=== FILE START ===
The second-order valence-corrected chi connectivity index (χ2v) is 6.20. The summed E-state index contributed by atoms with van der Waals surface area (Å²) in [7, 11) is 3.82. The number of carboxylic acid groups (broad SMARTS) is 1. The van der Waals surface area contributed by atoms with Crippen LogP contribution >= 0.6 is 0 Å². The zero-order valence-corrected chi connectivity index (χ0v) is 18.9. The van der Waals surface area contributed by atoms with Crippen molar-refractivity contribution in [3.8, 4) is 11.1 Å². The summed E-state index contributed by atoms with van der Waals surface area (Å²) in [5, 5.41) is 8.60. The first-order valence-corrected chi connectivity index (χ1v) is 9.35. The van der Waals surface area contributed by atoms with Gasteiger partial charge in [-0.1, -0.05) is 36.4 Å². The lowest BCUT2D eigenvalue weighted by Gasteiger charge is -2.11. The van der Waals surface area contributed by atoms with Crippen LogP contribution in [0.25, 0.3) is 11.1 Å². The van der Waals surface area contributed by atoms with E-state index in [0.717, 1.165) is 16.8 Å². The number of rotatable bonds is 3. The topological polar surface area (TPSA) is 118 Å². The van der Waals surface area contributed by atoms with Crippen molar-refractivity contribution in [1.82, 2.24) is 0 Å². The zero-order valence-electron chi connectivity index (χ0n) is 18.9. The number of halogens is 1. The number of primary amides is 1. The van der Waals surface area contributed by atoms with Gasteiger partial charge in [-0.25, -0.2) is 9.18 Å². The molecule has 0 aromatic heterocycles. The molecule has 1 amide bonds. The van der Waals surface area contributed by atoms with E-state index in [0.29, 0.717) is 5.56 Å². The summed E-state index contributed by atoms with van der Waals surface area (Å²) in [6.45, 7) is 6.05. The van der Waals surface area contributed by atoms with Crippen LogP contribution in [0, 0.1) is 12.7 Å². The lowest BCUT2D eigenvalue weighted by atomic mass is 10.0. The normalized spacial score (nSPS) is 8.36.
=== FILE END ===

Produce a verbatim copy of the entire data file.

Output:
The second-order valence-corrected chi connectivity index (χ2v) is 6.20. The summed E-state index contributed by atoms with van der Waals surface area (Å²) in [7, 11) is 3.82. The number of carboxylic acid groups (broad SMARTS) is 1. The van der Waals surface area contributed by atoms with Crippen LogP contribution >= 0.6 is 0 Å². The zero-order valence-corrected chi connectivity index (χ0v) is 18.9. The van der Waals surface area contributed by atoms with Crippen molar-refractivity contribution in [3.8, 4) is 11.1 Å². The summed E-state index contributed by atoms with van der Waals surface area (Å²) in [5, 5.41) is 8.60. The first-order valence-corrected chi connectivity index (χ1v) is 9.35. The van der Waals surface area contributed by atoms with Gasteiger partial charge in [-0.1, -0.05) is 36.4 Å². The lowest BCUT2D eigenvalue weighted by Gasteiger charge is -2.11. The van der Waals surface area contributed by atoms with Crippen LogP contribution in [0.25, 0.3) is 11.1 Å². The van der Waals surface area contributed by atoms with E-state index in [0.717, 1.165) is 16.8 Å². The number of rotatable bonds is 3. The topological polar surface area (TPSA) is 118 Å². The van der Waals surface area contributed by atoms with Crippen molar-refractivity contribution in [1.82, 2.24) is 0 Å². The zero-order valence-electron chi connectivity index (χ0n) is 18.9. The number of halogens is 1. The number of primary amides is 1. The van der Waals surface area contributed by atoms with Gasteiger partial charge in [-0.25, -0.2) is 9.18 Å². The molecule has 0 aromatic heterocycles. The molecule has 1 amide bonds. The van der Waals surface area contributed by atoms with E-state index in [0.29, 0.717) is 5.56 Å². The summed E-state index contributed by atoms with van der Waals surface area (Å²) in [6.45, 7) is 6.05. The van der Waals surface area contributed by atoms with Crippen LogP contribution in [0, 0.1) is 12.7 Å². The lowest BCUT2D eigenvalue weighted by atomic mass is 10.0. The normalized spacial score (nSPS) is 8.36.